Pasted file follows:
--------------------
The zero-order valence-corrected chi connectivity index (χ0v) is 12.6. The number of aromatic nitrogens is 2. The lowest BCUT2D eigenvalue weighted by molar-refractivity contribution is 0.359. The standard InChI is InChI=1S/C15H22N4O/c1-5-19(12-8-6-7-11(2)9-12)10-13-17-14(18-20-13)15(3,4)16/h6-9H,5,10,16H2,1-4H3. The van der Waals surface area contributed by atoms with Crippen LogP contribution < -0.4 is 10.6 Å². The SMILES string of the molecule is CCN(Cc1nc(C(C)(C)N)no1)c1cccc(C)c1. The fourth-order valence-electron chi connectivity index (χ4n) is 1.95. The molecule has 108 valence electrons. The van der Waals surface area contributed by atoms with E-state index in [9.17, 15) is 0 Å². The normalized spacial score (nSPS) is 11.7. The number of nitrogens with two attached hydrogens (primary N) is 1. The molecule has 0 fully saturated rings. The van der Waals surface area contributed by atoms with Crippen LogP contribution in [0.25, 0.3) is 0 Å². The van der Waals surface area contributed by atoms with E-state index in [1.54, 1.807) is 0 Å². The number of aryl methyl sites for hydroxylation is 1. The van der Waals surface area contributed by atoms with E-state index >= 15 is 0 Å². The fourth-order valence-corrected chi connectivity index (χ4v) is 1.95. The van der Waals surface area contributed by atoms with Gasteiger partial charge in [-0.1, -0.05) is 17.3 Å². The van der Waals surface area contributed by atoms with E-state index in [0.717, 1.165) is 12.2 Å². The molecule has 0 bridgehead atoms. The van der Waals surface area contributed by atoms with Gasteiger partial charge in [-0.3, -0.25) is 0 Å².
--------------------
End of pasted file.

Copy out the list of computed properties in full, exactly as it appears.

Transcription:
The zero-order valence-corrected chi connectivity index (χ0v) is 12.6. The number of aromatic nitrogens is 2. The lowest BCUT2D eigenvalue weighted by molar-refractivity contribution is 0.359. The standard InChI is InChI=1S/C15H22N4O/c1-5-19(12-8-6-7-11(2)9-12)10-13-17-14(18-20-13)15(3,4)16/h6-9H,5,10,16H2,1-4H3. The van der Waals surface area contributed by atoms with Crippen LogP contribution < -0.4 is 10.6 Å². The SMILES string of the molecule is CCN(Cc1nc(C(C)(C)N)no1)c1cccc(C)c1. The fourth-order valence-electron chi connectivity index (χ4n) is 1.95. The molecule has 108 valence electrons. The van der Waals surface area contributed by atoms with E-state index in [9.17, 15) is 0 Å². The normalized spacial score (nSPS) is 11.7. The number of nitrogens with two attached hydrogens (primary N) is 1. The molecule has 0 fully saturated rings. The van der Waals surface area contributed by atoms with Crippen LogP contribution in [0.25, 0.3) is 0 Å². The van der Waals surface area contributed by atoms with E-state index in [1.54, 1.807) is 0 Å². The number of aryl methyl sites for hydroxylation is 1. The van der Waals surface area contributed by atoms with E-state index >= 15 is 0 Å². The fourth-order valence-corrected chi connectivity index (χ4v) is 1.95. The van der Waals surface area contributed by atoms with Gasteiger partial charge in [-0.1, -0.05) is 17.3 Å². The van der Waals surface area contributed by atoms with E-state index in [0.717, 1.165) is 12.2 Å². The molecule has 0 bridgehead atoms. The van der Waals surface area contributed by atoms with Gasteiger partial charge in [-0.3, -0.25) is 0 Å².